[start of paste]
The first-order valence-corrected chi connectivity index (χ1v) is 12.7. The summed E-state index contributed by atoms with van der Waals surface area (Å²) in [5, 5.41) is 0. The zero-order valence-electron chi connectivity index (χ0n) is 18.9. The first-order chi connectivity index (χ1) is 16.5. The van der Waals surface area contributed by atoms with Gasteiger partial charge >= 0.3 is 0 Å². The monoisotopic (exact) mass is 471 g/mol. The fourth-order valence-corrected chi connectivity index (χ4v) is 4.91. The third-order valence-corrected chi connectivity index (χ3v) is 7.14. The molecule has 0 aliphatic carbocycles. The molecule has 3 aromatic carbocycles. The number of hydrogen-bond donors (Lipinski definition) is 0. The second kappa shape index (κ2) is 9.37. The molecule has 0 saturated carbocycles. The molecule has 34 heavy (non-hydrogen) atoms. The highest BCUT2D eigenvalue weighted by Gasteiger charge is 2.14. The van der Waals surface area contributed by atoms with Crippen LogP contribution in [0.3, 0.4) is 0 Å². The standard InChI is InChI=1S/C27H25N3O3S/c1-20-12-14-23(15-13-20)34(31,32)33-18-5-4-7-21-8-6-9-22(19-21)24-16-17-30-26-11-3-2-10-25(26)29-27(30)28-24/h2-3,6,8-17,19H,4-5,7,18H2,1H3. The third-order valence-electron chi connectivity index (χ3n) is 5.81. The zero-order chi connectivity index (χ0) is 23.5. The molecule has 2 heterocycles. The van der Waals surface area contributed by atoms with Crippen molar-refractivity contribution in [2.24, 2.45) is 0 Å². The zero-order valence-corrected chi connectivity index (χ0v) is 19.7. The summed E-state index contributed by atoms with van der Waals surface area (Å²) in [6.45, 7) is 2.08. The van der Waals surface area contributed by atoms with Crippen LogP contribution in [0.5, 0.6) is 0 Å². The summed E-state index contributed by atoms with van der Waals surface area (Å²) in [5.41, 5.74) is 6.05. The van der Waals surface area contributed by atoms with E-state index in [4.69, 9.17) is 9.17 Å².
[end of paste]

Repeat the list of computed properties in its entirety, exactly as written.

The first-order valence-corrected chi connectivity index (χ1v) is 12.7. The summed E-state index contributed by atoms with van der Waals surface area (Å²) in [5, 5.41) is 0. The zero-order valence-electron chi connectivity index (χ0n) is 18.9. The first-order chi connectivity index (χ1) is 16.5. The van der Waals surface area contributed by atoms with Gasteiger partial charge >= 0.3 is 0 Å². The monoisotopic (exact) mass is 471 g/mol. The fourth-order valence-corrected chi connectivity index (χ4v) is 4.91. The third-order valence-corrected chi connectivity index (χ3v) is 7.14. The molecule has 0 aliphatic carbocycles. The molecule has 3 aromatic carbocycles. The number of hydrogen-bond donors (Lipinski definition) is 0. The second kappa shape index (κ2) is 9.37. The molecule has 0 saturated carbocycles. The molecule has 34 heavy (non-hydrogen) atoms. The highest BCUT2D eigenvalue weighted by Gasteiger charge is 2.14. The van der Waals surface area contributed by atoms with Crippen LogP contribution in [0.3, 0.4) is 0 Å². The standard InChI is InChI=1S/C27H25N3O3S/c1-20-12-14-23(15-13-20)34(31,32)33-18-5-4-7-21-8-6-9-22(19-21)24-16-17-30-26-11-3-2-10-25(26)29-27(30)28-24/h2-3,6,8-17,19H,4-5,7,18H2,1H3. The third-order valence-electron chi connectivity index (χ3n) is 5.81. The zero-order chi connectivity index (χ0) is 23.5. The molecule has 2 heterocycles. The van der Waals surface area contributed by atoms with Crippen molar-refractivity contribution in [2.24, 2.45) is 0 Å². The zero-order valence-corrected chi connectivity index (χ0v) is 19.7. The summed E-state index contributed by atoms with van der Waals surface area (Å²) in [6.45, 7) is 2.08. The van der Waals surface area contributed by atoms with Crippen LogP contribution in [0.5, 0.6) is 0 Å². The summed E-state index contributed by atoms with van der Waals surface area (Å²) in [5.41, 5.74) is 6.05. The van der Waals surface area contributed by atoms with E-state index in [4.69, 9.17) is 9.17 Å².